The unexpected early summer shower gave a calm, inviting charm to the small town of Hajo, situated by the mighty Brahmaputra in Kamrup district, around 30 km away from Guwahati.
Hajo is a sacred town for three communities in Assam: with several Hindu temples, Buddhist pilgrim centre and a Muslim shrine. Atop the Garurachala hills, a few kilometres from Hajo town sleeps the revered Chishtiya Sufi master Ghiyasuddin Auliya, who came all the way from Tabriz to preach Islam in this part of the world in 12 century CE. The local Muslims believe that he brought a lump of earth from Mecca, along with 70 disciples, and built a khanqah (Sufi centre) upon it. Qutubuddin Bakhtiyar Kaki, who is adored in Sufi circles for taking the Chishtiya order and Islamic mysticism beyond Ajmer, was Ghiyasuddin’s master.
The wind was still bringing cold air atop the hill. Pilgrims were already leaving; in proportion to the size of the compound that includes the dargah, masjid and other structures – all architecturally unremarkable – the place was not at all crowded. The tiny shops that sold flowers and decorated chadar along with cheap clothes and cosmetics were getting closed before time, due to the rain. A few mentally challenged women and some beggars were slowly settling down after their day’s work. Another languishing group was wandering babas, as they are seen around any saint’s grave across South Asia, obviously seemed to have lost counts of the seasons. Several stray dogs inhabited the places, mostly resting on the stairs to the mazaar, probably indulged in their own fikr (contemplativeness).
Attached to the dargah and the mosque, there were two large halls meant to accommodate visitors, patients and the homeless. In the semi-lit verandah of the adjacent building, we were drawn towards a mystic woman. Aura attracts you like a magnet, as Sufis often put it. This charming woman, apparently in her mid-40s, looked at us through the dark, wearing a surprisingly clean and simple saree. Her countenance was pleasant and welcoming; she stood up and returned our greeting. Rubjan Khatun was her name, a devotee of Ghaus baba – as Ghiyasuddin Auliya was fondly called by devotees – living in service of him. Originally initiated to the Chishtiya Sufi order, Rubjan later joined the Qalantari tariqa (order).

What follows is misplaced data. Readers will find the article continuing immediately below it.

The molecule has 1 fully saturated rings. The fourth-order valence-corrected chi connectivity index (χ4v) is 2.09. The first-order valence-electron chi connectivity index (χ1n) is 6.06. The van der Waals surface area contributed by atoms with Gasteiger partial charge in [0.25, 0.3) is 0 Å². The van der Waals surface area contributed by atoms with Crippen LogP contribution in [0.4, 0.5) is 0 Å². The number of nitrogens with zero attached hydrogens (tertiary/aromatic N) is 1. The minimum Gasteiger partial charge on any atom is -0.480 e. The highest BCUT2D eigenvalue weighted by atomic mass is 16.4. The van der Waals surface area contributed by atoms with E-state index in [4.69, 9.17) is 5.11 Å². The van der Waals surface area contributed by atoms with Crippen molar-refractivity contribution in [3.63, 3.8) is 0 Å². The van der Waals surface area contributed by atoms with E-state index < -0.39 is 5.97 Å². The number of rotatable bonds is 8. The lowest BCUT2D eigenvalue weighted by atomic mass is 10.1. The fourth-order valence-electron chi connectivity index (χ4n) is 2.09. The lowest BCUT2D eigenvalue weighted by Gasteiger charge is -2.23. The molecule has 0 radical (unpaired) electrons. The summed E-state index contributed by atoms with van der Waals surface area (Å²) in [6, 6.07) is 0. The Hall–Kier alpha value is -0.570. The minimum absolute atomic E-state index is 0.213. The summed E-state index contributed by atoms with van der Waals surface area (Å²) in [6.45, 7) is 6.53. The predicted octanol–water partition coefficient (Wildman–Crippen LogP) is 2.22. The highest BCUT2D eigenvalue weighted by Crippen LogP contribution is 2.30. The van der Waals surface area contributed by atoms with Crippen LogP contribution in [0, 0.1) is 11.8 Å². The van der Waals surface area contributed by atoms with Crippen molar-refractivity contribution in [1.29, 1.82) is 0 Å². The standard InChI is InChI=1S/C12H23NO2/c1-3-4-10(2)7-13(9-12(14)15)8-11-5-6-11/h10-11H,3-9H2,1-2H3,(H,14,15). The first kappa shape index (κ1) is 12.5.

A few meters away, from a grim corner of the next building, two mentally ailing women shouted in a quarrel. Rubjan studied them for a while and returned her glance to us. I asked if she didn’t feel scary, living in this place. She smiled, “Baba is here, I am not alone”. Having Baba around is good, but people can be mean. I tried to reprimand. She was nonchalant, “those who come with bad intentions get their reward; my intention is to serve baba and his devotees.”
Rubjan was born in Dokhin Shelmara and was married in Dulhl. She had two children, and “both returned to Allah” – her smile didn’t particularly fade when she told this – and her marriage was not intended to last. She made her mind to live in the company of Ghaus Baba 18 years ago and is still there. During this period, she was away from Poa Mecca for four years. Rubjan, like endless visitors and locals around, has no doubt that that Ghauz baba came all the way from Mecca carrying a lump of earth from the holy land, in order to bless this place and build the shrine.
“Poa” in the local language is quarter, and, according to local traditions, visiting this shrine with piety is tantamount to having performed one-fourth of a pilgrimage to Mecca. In some other versions, only seven visits to Poa Mecca are equated to a visit to Mecca. Ghiyasuddin Auliya came to this land with the message of Islam and converted the locals en mass through his miracles, as the legend goes.